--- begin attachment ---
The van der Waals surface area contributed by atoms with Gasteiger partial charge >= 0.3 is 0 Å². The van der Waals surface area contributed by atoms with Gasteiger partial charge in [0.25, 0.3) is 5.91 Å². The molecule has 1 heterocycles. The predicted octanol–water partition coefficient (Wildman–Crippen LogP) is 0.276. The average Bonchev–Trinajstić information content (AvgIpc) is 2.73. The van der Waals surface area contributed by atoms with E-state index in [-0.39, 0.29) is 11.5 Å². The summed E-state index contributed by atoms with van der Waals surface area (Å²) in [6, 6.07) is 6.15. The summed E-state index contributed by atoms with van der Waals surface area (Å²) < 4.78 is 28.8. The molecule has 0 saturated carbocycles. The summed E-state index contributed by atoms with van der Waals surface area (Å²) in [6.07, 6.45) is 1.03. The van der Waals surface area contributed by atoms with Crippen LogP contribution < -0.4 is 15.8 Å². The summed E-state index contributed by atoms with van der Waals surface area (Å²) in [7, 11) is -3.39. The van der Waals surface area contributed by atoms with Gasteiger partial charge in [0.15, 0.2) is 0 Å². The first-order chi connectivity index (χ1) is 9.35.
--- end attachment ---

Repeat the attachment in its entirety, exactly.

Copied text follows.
The van der Waals surface area contributed by atoms with Gasteiger partial charge >= 0.3 is 0 Å². The van der Waals surface area contributed by atoms with Gasteiger partial charge in [0.25, 0.3) is 5.91 Å². The molecule has 1 heterocycles. The predicted octanol–water partition coefficient (Wildman–Crippen LogP) is 0.276. The average Bonchev–Trinajstić information content (AvgIpc) is 2.73. The van der Waals surface area contributed by atoms with E-state index in [-0.39, 0.29) is 11.5 Å². The summed E-state index contributed by atoms with van der Waals surface area (Å²) in [6, 6.07) is 6.15. The summed E-state index contributed by atoms with van der Waals surface area (Å²) < 4.78 is 28.8. The molecule has 0 saturated carbocycles. The summed E-state index contributed by atoms with van der Waals surface area (Å²) in [6.07, 6.45) is 1.03. The van der Waals surface area contributed by atoms with Crippen LogP contribution < -0.4 is 15.8 Å². The summed E-state index contributed by atoms with van der Waals surface area (Å²) in [7, 11) is -3.39. The van der Waals surface area contributed by atoms with Gasteiger partial charge in [0.15, 0.2) is 0 Å². The first-order chi connectivity index (χ1) is 9.35.